With this in mind, I am studying some of my favorite novels in verse and recording bits that stand out to me.  Writing the rhythm, feeling the strength of the words, getting a sense of siphoning a scene down to its bare truth.  As I immerse myself into Jacqueline’s Brooklyn, Billie Jo’s dust covered world, Kek’s first taste of America, Ha’s trip on the ship, and Filthy McNasty’s court time, I am slowly feeling my story churning, bits of it jumping into mind and immediately onto my journal.  Line by line and moment by moment this new story will come.

What inspires you to write?

What helps you get started?

Quick Tip

As I was finishing my rough draft for a gentle fantasy chapter book (whoop! whoop!WIN_20150130_145337 big goal met this week!) I discovered a great trick.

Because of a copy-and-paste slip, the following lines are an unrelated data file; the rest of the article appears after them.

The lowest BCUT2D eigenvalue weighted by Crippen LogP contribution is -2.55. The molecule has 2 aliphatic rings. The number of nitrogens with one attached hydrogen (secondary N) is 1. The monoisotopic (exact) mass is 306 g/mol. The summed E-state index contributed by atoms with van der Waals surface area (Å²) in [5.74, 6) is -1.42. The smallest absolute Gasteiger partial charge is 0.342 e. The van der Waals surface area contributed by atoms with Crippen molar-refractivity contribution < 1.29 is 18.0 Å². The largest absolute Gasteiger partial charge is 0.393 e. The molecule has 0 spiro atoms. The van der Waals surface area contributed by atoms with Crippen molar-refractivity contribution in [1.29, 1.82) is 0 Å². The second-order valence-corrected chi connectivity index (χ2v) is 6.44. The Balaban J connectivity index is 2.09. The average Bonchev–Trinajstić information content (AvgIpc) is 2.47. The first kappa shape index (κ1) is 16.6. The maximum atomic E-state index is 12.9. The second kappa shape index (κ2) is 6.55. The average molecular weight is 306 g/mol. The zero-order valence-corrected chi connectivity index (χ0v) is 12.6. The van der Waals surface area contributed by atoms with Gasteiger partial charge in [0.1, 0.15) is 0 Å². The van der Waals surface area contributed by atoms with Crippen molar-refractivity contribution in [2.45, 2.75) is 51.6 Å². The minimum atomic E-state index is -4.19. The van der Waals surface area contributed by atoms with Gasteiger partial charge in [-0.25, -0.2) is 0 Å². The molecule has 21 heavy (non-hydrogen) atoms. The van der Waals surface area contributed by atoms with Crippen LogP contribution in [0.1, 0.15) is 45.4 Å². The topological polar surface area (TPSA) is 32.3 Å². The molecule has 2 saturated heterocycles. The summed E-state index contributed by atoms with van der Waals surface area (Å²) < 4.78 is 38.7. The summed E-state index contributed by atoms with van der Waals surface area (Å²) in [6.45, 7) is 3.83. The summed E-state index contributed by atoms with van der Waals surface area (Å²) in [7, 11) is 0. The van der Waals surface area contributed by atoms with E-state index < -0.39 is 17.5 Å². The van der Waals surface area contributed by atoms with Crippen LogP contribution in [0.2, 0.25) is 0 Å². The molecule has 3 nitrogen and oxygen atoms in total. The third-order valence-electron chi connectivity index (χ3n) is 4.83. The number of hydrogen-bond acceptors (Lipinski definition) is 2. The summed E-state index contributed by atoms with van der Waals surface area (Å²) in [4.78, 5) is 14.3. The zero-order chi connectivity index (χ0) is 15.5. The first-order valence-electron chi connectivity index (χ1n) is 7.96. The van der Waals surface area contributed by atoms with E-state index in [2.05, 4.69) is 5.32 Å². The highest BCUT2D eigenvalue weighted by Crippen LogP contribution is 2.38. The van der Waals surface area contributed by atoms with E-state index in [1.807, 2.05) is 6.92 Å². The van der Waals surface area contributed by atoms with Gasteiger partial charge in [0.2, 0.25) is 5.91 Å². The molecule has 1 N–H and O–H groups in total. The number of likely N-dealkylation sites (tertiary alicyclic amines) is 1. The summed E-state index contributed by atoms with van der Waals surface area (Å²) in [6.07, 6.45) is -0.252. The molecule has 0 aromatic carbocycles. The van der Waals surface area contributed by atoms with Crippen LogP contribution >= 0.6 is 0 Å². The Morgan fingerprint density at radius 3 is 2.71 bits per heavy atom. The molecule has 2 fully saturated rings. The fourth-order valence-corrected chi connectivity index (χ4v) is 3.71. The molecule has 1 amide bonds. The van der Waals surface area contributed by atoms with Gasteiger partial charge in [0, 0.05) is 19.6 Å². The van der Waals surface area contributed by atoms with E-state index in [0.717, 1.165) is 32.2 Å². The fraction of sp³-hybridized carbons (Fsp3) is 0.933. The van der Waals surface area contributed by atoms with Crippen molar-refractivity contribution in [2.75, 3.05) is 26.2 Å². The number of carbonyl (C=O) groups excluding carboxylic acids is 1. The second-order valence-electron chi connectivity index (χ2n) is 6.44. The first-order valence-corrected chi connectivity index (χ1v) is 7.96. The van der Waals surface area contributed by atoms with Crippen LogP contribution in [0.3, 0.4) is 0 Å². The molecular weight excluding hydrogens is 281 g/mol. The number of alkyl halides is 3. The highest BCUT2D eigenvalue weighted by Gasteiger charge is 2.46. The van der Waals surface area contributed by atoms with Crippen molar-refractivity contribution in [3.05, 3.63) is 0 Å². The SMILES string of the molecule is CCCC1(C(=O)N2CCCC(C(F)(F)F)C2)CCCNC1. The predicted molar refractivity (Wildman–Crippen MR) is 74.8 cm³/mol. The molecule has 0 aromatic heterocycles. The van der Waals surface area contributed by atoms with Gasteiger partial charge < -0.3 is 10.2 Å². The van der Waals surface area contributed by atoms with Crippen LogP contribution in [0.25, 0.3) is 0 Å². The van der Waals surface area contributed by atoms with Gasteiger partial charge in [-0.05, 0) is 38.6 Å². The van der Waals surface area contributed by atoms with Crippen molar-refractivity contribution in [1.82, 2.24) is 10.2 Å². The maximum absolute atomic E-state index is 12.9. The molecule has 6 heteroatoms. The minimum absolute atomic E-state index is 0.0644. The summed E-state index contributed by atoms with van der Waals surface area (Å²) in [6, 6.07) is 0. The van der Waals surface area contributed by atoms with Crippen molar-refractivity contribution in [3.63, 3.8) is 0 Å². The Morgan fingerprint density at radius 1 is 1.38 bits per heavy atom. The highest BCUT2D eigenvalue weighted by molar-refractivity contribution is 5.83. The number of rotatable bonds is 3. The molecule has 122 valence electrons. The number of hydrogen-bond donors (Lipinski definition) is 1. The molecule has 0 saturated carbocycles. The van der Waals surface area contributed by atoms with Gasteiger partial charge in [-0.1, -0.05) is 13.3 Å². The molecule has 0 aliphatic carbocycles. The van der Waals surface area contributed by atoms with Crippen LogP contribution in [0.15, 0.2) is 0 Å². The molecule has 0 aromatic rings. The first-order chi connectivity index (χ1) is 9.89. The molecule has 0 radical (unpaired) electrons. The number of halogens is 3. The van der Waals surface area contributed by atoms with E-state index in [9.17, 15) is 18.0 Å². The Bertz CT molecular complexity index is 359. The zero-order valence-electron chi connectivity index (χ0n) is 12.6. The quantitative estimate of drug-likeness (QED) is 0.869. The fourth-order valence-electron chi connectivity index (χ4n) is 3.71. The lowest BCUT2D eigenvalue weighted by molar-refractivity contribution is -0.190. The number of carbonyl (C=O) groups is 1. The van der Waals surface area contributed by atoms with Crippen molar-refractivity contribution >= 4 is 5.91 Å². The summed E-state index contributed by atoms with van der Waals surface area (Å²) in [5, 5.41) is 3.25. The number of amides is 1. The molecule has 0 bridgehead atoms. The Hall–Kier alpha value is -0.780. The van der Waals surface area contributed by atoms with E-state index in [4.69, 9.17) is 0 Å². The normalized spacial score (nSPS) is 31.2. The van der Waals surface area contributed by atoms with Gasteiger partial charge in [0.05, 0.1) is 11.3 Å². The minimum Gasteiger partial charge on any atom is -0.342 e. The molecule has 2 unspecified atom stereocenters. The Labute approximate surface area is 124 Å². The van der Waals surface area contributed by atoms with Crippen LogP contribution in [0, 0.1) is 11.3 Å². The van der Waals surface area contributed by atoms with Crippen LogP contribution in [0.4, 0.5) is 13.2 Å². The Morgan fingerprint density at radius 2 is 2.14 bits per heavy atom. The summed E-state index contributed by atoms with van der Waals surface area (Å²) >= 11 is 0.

Scrivener Users:

Did you know you could press “ctrl /” and a text statistics box pops up for the selection that is open?  The best part is it tells you the frequency of your words, so you can easily identify words you over use.

You already knew that didn’t you?  You’re so clever!  I happened upon it when I meant to hit “Shift /” to make a question mark.  Sometimes clumsy fingers pay off.  It usually just results in awkward auto-corrects.  #notsofunnywhenithappenstoyou 😉

***If you don’t know what scrivener is, you can check it out here***

Top Ten Ways to Put Off Starting Your Next Writing Project

procrastination

Caught you! You’re procrastinating too, aren’t you? Why else would you be online right now? That’s okay. You’re in good company here! In fact, I have ten ways to put off starting that next writing project.

10. Look for pictures to help sort out what your characters look like, then get caught organizing pictures and possibly making a photo album on Shutterfly.